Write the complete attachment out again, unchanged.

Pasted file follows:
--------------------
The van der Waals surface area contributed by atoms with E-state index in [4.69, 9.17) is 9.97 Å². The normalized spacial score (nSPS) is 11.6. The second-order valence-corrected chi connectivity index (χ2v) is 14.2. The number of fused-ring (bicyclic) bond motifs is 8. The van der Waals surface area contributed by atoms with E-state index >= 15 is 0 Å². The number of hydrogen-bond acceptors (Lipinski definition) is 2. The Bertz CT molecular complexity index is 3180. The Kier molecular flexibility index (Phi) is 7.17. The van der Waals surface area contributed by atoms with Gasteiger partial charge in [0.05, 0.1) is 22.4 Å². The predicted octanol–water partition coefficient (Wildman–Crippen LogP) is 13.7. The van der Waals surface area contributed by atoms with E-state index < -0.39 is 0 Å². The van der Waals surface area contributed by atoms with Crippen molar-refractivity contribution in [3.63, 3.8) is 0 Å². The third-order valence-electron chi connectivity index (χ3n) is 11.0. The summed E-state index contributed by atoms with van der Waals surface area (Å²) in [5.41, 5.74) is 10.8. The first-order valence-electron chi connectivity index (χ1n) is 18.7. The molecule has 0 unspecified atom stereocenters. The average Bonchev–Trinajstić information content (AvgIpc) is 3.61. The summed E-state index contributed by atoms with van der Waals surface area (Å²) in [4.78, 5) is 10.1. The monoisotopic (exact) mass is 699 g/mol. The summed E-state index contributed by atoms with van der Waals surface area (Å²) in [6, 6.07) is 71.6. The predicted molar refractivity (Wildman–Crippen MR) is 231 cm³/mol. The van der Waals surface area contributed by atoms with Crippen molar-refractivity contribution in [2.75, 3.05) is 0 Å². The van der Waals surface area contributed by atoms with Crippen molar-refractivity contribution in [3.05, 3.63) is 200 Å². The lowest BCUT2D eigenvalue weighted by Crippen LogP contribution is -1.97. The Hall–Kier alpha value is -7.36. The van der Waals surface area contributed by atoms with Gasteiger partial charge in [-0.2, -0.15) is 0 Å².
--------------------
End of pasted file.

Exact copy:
The van der Waals surface area contributed by atoms with E-state index in [4.69, 9.17) is 9.97 Å². The normalized spacial score (nSPS) is 11.6. The second-order valence-corrected chi connectivity index (χ2v) is 14.2. The number of fused-ring (bicyclic) bond motifs is 8. The van der Waals surface area contributed by atoms with E-state index >= 15 is 0 Å². The number of hydrogen-bond acceptors (Lipinski definition) is 2. The Bertz CT molecular complexity index is 3180. The Kier molecular flexibility index (Phi) is 7.17. The van der Waals surface area contributed by atoms with Gasteiger partial charge in [0.05, 0.1) is 22.4 Å². The predicted octanol–water partition coefficient (Wildman–Crippen LogP) is 13.7. The van der Waals surface area contributed by atoms with E-state index < -0.39 is 0 Å². The van der Waals surface area contributed by atoms with Crippen molar-refractivity contribution in [3.63, 3.8) is 0 Å². The third-order valence-electron chi connectivity index (χ3n) is 11.0. The summed E-state index contributed by atoms with van der Waals surface area (Å²) in [5.41, 5.74) is 10.8. The first-order valence-electron chi connectivity index (χ1n) is 18.7. The molecule has 0 unspecified atom stereocenters. The average Bonchev–Trinajstić information content (AvgIpc) is 3.61. The summed E-state index contributed by atoms with van der Waals surface area (Å²) in [4.78, 5) is 10.1. The monoisotopic (exact) mass is 699 g/mol. The summed E-state index contributed by atoms with van der Waals surface area (Å²) in [6, 6.07) is 71.6. The predicted molar refractivity (Wildman–Crippen MR) is 231 cm³/mol. The van der Waals surface area contributed by atoms with Crippen molar-refractivity contribution in [2.75, 3.05) is 0 Å². The van der Waals surface area contributed by atoms with Crippen molar-refractivity contribution in [3.05, 3.63) is 200 Å². The lowest BCUT2D eigenvalue weighted by Crippen LogP contribution is -1.97. The Hall–Kier alpha value is -7.36. The van der Waals surface area contributed by atoms with Gasteiger partial charge in [-0.2, -0.15) is 0 Å².